What Special Rules Are There for Planeswalker Commanders?

Note that some of the planeswalkers on the list are modal double-faced cards where the planeswalker is actually the back half of a legendary creature on the front. Mila, Crafty Companion and Valki, God of Lies can be cast on their creature side or their planeswalker side from the command zone, though they’re treated as your commander regardless of which side you choose. That means they add to commander tax even if you cast the opposite side the next time. If you play Valki on turn 2 and it dies, Tibalt, Cosmic Imposter will cost 9 mana the first time you cast it.

Can Nicol Bolas, Planeswalker Be a Commander?

Nicol Bolas, Planeswalker

The short answer is no. Nicol Bolas, Planeswalker can’t be your commander, nor can any other planeswalker unless it specifically states otherwise. But if you really do want to use a Bolas planeswalker as your commander, you could run Nicol Bolas, the Ravager.

It’s technically a creature but can transform into Nicol Bolas, the Arisen if you’re willing to pay the mana.

Can a Planeswalker be a Commander in Brawl?

Things are a bit different when it comes to Brawl. In this format as well as Oathbreaker, any planeswalker can be your commander, regardless of what the text on that planeswalker says. All rules for the command zone and color identity still apply as deckbuilding restrictions.

Sample Planeswalker Commander Decklists

OK so I've teased you enough. Here are a couple really cool decklists with two of my picks for top commander. Hope this gets the juices flowing.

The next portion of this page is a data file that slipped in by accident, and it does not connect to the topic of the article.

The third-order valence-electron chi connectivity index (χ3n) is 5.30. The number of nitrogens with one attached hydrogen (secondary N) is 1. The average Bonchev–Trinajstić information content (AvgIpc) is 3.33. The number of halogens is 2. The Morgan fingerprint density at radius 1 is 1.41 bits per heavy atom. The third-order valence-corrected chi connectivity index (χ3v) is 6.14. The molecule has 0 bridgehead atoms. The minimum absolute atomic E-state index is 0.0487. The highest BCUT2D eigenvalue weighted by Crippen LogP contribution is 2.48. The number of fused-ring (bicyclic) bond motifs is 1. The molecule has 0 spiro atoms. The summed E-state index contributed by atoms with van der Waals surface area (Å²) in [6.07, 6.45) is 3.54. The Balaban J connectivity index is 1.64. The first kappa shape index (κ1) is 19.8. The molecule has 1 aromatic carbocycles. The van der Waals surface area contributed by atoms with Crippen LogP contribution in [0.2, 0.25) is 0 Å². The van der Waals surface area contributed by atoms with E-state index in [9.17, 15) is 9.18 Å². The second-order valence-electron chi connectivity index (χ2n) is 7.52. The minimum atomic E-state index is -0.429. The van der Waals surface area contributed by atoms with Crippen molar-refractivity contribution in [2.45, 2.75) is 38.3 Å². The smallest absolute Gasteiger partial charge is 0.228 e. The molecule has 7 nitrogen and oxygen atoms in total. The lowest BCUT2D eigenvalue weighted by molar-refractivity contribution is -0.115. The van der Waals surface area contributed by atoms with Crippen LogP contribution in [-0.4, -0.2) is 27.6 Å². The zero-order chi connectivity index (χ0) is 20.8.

Daretti and His Artifacts

Daretti, Scrap Savant - Illustration by Dan Scott

Daretti, Scrap Savant | Illustration by Dan Scott

This Daretti deck is all about slowing down the pace of the game with artifacts like Trinisphere, Magus of the Moon, and Lodestone Golem. Then, with value engines like Trading Post and Staff of Domination, you'll slowly but surely grind out your opponents to victory.

Tevesh Szat and Kraum

Tevesh Szat, Doom of Fools - Illustration by Livia Prima

Tevesh Szat, Doom of Fools | Illustration by Livia Prima

Tevesh Szat, Doom of Fools and Kraum, Ludevic's Opus team up in this hyper-fast combo deck. Most wins involve playing Thassa's Oracle with an empty deck. You can draw most of your deck with Ad Nauseam, use Lion's Eye Diamond alongside Underworld Breach to generate loads of mana to recast cards from your graveyard, and use the rest of your cards in your graveyard to draw out your deck that way. Plus, you can always grind out your opponents with your commanders while using powerful counterspells as backup.

Oathbreaker: All Planeswalker Commanders

This wouldn’t be complete without mentioning Oathbreaker, a custom format designed just for planeswalkers. It’s a 60-card singleton format where any planeswalker can be your commander (except it’s called an “Oathbreaker” instead of a commander) and an instant or sorcery spell also starts in the command zone.

There are plenty of other rules associated with Oathbreaker, so make sure to read up on it if you’re interested in that style of play!

Wrap Up

Aminatou, the Fateshifter - Illustration by Seb McKinnon

Aminatou, the Fateshifter | Illustration by Seb McKinnon

Hopefully I’ve cleared things up for you when it comes to having a planeswalker as your commander. Having planeswalkers that can also be your commander can be confusing, but I think it’s an interesting mechanic that adds a healthy variety to the format.

But the discussion doesn’t have to end here. What do you think about planeswalker commanders? Which one is your favorite? Feel free to find us on Facebook, Twitter, or Reddit to tell us what you think.

Thanks for reading, and I’ll see you next time!